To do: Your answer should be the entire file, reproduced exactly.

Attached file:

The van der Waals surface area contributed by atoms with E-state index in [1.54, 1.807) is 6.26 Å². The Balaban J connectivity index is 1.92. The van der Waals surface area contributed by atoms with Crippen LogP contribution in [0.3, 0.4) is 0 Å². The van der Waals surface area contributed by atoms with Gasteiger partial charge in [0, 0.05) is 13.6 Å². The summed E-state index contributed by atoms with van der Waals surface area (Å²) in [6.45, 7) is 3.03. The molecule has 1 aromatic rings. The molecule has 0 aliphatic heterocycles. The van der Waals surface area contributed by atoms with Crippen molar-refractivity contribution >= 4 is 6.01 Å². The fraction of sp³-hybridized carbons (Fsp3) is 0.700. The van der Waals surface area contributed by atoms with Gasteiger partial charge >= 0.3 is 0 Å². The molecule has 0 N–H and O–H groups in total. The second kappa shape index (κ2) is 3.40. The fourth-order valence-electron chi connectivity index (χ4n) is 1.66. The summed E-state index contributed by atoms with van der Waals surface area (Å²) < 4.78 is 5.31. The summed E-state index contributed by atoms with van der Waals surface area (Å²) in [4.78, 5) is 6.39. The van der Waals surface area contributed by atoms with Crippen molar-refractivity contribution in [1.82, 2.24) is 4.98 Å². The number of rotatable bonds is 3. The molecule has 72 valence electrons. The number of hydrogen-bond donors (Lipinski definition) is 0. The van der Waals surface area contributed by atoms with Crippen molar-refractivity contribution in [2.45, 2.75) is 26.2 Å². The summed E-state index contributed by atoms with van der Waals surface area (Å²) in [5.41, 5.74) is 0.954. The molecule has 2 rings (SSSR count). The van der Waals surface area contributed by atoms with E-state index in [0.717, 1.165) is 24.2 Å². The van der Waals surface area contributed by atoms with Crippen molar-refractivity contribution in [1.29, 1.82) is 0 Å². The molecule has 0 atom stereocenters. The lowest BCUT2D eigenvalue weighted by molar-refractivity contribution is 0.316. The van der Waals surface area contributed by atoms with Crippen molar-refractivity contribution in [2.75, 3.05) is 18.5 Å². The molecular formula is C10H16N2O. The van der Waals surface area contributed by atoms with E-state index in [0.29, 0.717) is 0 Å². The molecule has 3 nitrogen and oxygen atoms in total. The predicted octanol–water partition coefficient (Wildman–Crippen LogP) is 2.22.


The van der Waals surface area contributed by atoms with E-state index in [1.54, 1.807) is 6.26 Å². The Balaban J connectivity index is 1.92. The van der Waals surface area contributed by atoms with Crippen LogP contribution in [0.3, 0.4) is 0 Å². The van der Waals surface area contributed by atoms with Gasteiger partial charge in [0, 0.05) is 13.6 Å². The summed E-state index contributed by atoms with van der Waals surface area (Å²) in [6.45, 7) is 3.03. The molecule has 1 aromatic rings. The molecule has 0 aliphatic heterocycles. The van der Waals surface area contributed by atoms with Crippen molar-refractivity contribution >= 4 is 6.01 Å². The fraction of sp³-hybridized carbons (Fsp3) is 0.700. The van der Waals surface area contributed by atoms with Gasteiger partial charge >= 0.3 is 0 Å². The molecule has 0 N–H and O–H groups in total. The second kappa shape index (κ2) is 3.40. The fourth-order valence-electron chi connectivity index (χ4n) is 1.66. The summed E-state index contributed by atoms with van der Waals surface area (Å²) < 4.78 is 5.31. The summed E-state index contributed by atoms with van der Waals surface area (Å²) in [4.78, 5) is 6.39. The van der Waals surface area contributed by atoms with Crippen molar-refractivity contribution in [1.82, 2.24) is 4.98 Å². The number of rotatable bonds is 3. The molecule has 72 valence electrons. The number of hydrogen-bond donors (Lipinski definition) is 0. The van der Waals surface area contributed by atoms with Crippen molar-refractivity contribution in [2.45, 2.75) is 26.2 Å². The summed E-state index contributed by atoms with van der Waals surface area (Å²) in [5.41, 5.74) is 0.954. The molecule has 2 rings (SSSR count). The van der Waals surface area contributed by atoms with E-state index in [0.717, 1.165) is 24.2 Å². The van der Waals surface area contributed by atoms with Crippen molar-refractivity contribution in [1.29, 1.82) is 0 Å². The molecule has 0 atom stereocenters. The lowest BCUT2D eigenvalue weighted by molar-refractivity contribution is 0.316. The van der Waals surface area contributed by atoms with Crippen molar-refractivity contribution in [2.75, 3.05) is 18.5 Å². The molecular formula is C10H16N2O. The van der Waals surface area contributed by atoms with E-state index in [0.29, 0.717) is 0 Å². The molecule has 3 nitrogen and oxygen atoms in total. The predicted octanol–water partition coefficient (Wildman–Crippen LogP) is 2.22.